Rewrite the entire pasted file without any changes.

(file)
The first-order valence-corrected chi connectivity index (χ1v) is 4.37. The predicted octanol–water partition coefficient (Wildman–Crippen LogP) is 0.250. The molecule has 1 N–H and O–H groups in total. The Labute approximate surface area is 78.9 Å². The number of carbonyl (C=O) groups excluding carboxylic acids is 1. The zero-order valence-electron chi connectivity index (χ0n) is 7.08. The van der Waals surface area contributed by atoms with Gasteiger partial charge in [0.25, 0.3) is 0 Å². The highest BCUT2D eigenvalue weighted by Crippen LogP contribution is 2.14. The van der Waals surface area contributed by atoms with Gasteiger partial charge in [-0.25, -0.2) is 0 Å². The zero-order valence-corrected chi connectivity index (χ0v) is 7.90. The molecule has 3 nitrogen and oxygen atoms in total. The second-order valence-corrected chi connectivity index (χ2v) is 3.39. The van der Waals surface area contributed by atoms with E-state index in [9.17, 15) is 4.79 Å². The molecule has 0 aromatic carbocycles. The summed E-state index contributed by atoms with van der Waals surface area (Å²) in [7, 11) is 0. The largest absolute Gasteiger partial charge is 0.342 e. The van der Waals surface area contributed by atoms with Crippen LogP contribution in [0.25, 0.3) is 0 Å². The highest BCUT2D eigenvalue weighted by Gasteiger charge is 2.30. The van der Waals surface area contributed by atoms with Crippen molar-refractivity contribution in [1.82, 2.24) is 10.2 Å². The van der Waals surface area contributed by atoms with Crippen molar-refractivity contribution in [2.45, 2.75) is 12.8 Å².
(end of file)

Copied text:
The first-order valence-corrected chi connectivity index (χ1v) is 4.37. The predicted octanol–water partition coefficient (Wildman–Crippen LogP) is 0.250. The molecule has 1 N–H and O–H groups in total. The Labute approximate surface area is 78.9 Å². The number of carbonyl (C=O) groups excluding carboxylic acids is 1. The zero-order valence-electron chi connectivity index (χ0n) is 7.08. The van der Waals surface area contributed by atoms with Gasteiger partial charge in [0.25, 0.3) is 0 Å². The highest BCUT2D eigenvalue weighted by Crippen LogP contribution is 2.14. The van der Waals surface area contributed by atoms with Gasteiger partial charge in [-0.25, -0.2) is 0 Å². The zero-order valence-corrected chi connectivity index (χ0v) is 7.90. The molecule has 3 nitrogen and oxygen atoms in total. The second-order valence-corrected chi connectivity index (χ2v) is 3.39. The van der Waals surface area contributed by atoms with E-state index in [9.17, 15) is 4.79 Å². The molecule has 0 aromatic carbocycles. The summed E-state index contributed by atoms with van der Waals surface area (Å²) in [7, 11) is 0. The largest absolute Gasteiger partial charge is 0.342 e. The van der Waals surface area contributed by atoms with Crippen LogP contribution in [0.25, 0.3) is 0 Å². The highest BCUT2D eigenvalue weighted by Gasteiger charge is 2.30. The van der Waals surface area contributed by atoms with Crippen molar-refractivity contribution in [1.82, 2.24) is 10.2 Å². The van der Waals surface area contributed by atoms with Crippen molar-refractivity contribution in [2.45, 2.75) is 12.8 Å².